The World Cup is almost upon us and so it’s time to make some predictions…
My model, like a lot of others, is based on the World Football Elo ratings (WFER). Which is a system that uses the Elo rating system. You can read all about Elo on those two links, but basically after every game a team gains or loses points. The change in points is dependent on the two rankings of the teams. If there is a large difference between the two teams and the lower ranking team wins then they would gain a lot more points than if the higher ranking team won (since it is expected that they should win).
The rating system gives different weightings for the tournaments that games take place in. They rank them in the following order:
- World Cup finals,
- Continental championship finals and major intercontinental tournaments,
- World Cup and continental qualifiers and major tournaments,
- All other tournaments,
- Friendly matches.
The WFER site takes into account all games that results could be found for (so goes all the way back to the first official International football game, between Scotland and England on 30 November 1872, 0-0).
My model uses a combination of ensemble machine learning methods for classification problems, random decision forests. Each decision tree in the ensemble is taken from a bootstrap sample of some training set where observations about an item (represented in the branches) can be used to drawn conclusions about the item’s target value (represented in the leaves). It is a standard technique which has a wide range of uses, including the evaluation of Wikipedia articles quality and importance.
The model uses the WFER data for training, where all friendly matches have been removed (because very often sides don’t play a full strength team in those matches). Different combinations of training data results in different resulting models. Specifically, giving the model the rankings between the two teams and the result of the match (win, draw, loss) gives different results than if you just give the two teams rankings, but only results from major tournaments. For the final results the model has been trained using 76 decision trees with three different datasets:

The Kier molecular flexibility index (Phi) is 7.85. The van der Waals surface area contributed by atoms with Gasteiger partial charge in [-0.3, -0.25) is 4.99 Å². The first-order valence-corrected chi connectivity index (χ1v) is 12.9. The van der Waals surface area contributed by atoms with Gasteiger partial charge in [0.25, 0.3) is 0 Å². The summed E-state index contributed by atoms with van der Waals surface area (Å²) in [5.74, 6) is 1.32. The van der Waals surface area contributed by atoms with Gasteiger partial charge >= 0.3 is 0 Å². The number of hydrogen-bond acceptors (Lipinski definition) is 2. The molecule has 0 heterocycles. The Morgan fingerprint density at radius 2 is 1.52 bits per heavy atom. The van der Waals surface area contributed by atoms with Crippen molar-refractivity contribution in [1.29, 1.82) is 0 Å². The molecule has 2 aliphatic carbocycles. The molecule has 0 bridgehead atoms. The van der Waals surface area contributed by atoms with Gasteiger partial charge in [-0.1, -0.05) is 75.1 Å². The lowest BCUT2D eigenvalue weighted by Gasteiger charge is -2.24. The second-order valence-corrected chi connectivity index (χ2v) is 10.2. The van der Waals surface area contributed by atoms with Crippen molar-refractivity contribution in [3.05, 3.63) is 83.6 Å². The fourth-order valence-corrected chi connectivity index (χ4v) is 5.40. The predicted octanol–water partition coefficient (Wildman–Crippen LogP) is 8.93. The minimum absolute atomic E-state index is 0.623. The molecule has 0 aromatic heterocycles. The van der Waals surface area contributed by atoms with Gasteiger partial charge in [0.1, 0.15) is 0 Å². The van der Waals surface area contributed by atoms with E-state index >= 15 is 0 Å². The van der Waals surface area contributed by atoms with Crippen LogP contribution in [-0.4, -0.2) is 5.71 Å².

- All (non-friendly) fixtures,
- All (non-friendly) fixtures since 1980,
- Fixtures from the World Cup, European Championships, Africa Cup of Nations and Copa America.
The final results are then an average of the output of each of the three trained models.
To test the success of the model part of the data (15% in this case) is held back and then compared against. After training the model, the accuracy of the model predictions are compared to the held back data. In this case the model was shown to be 94.8% accurate in predicting a win, draw or loss.
The World Cup can then be simulated running the model for each match. The model returns probabilities of each of the outcomes so the same results don’t happen each time. The simulations are ran 10,000 times in order to get success probabilities for each team:
You can see the model predicts that Brazil have by far the greatest chance of winning the World Cup, over twice as much as the next most likely team, Germany.
As I mentioned earlier in the post, a lot of people are making predictions of the World Cup results. A selection of those by EightyFivePoints, UBS, Gracenotes and Bet365 are compared below:
These models (apart from Bet365’s, which is more mysterious and in the above plot is found by taking the odds for each team from the Bet365 website) all use the Elo ranking system in someway (click on the links to find more about each one). Modelling theory would suggest that, without any further details and assuming each of the above models are “good”, the best model would be the combination of them:
Which gives Brazil a 19.6% chance, followed by Germany (15.0%) and Spain (11.6%; although this doesn’t take into account that they sacked their manager 2 days before their first game of the tournament!).